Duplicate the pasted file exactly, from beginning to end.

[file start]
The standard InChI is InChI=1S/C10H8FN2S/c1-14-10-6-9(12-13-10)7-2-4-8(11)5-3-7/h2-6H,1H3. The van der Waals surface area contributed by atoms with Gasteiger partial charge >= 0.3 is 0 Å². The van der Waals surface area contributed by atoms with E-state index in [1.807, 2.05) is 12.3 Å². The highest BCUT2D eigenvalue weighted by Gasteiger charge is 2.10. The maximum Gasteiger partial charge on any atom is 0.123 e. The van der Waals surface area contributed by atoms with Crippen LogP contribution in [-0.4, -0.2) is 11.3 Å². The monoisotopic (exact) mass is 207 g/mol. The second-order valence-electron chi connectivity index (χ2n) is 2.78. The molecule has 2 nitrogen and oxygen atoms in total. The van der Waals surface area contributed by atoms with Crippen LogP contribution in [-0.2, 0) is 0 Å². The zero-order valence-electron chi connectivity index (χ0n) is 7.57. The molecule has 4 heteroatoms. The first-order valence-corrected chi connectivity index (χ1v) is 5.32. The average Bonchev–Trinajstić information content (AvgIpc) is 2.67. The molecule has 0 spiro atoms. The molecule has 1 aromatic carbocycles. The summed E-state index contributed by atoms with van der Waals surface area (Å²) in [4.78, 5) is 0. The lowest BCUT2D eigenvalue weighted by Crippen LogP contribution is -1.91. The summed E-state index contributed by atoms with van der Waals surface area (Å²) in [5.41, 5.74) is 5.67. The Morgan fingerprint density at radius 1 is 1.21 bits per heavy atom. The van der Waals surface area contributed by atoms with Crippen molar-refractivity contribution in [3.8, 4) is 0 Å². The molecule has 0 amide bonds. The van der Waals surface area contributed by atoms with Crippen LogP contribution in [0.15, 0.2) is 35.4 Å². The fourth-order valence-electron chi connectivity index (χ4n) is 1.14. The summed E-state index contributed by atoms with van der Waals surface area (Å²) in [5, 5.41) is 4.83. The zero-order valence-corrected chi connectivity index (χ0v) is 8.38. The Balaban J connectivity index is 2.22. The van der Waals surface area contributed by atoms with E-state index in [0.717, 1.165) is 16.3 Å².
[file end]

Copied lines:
The standard InChI is InChI=1S/C10H8FN2S/c1-14-10-6-9(12-13-10)7-2-4-8(11)5-3-7/h2-6H,1H3. The van der Waals surface area contributed by atoms with Gasteiger partial charge >= 0.3 is 0 Å². The van der Waals surface area contributed by atoms with E-state index in [1.807, 2.05) is 12.3 Å². The highest BCUT2D eigenvalue weighted by Gasteiger charge is 2.10. The maximum Gasteiger partial charge on any atom is 0.123 e. The van der Waals surface area contributed by atoms with Crippen LogP contribution in [-0.4, -0.2) is 11.3 Å². The monoisotopic (exact) mass is 207 g/mol. The second-order valence-electron chi connectivity index (χ2n) is 2.78. The molecule has 2 nitrogen and oxygen atoms in total. The van der Waals surface area contributed by atoms with Crippen LogP contribution in [-0.2, 0) is 0 Å². The zero-order valence-electron chi connectivity index (χ0n) is 7.57. The molecule has 4 heteroatoms. The first-order valence-corrected chi connectivity index (χ1v) is 5.32. The average Bonchev–Trinajstić information content (AvgIpc) is 2.67. The molecule has 0 spiro atoms. The molecule has 1 aromatic carbocycles. The summed E-state index contributed by atoms with van der Waals surface area (Å²) in [4.78, 5) is 0. The lowest BCUT2D eigenvalue weighted by Crippen LogP contribution is -1.91. The summed E-state index contributed by atoms with van der Waals surface area (Å²) in [5.41, 5.74) is 5.67. The Morgan fingerprint density at radius 1 is 1.21 bits per heavy atom. The van der Waals surface area contributed by atoms with Crippen molar-refractivity contribution in [3.8, 4) is 0 Å². The molecule has 0 amide bonds. The van der Waals surface area contributed by atoms with Crippen LogP contribution in [0.15, 0.2) is 35.4 Å². The fourth-order valence-electron chi connectivity index (χ4n) is 1.14. The summed E-state index contributed by atoms with van der Waals surface area (Å²) in [5, 5.41) is 4.83. The zero-order valence-corrected chi connectivity index (χ0v) is 8.38. The Balaban J connectivity index is 2.22. The van der Waals surface area contributed by atoms with E-state index in [0.717, 1.165) is 16.3 Å².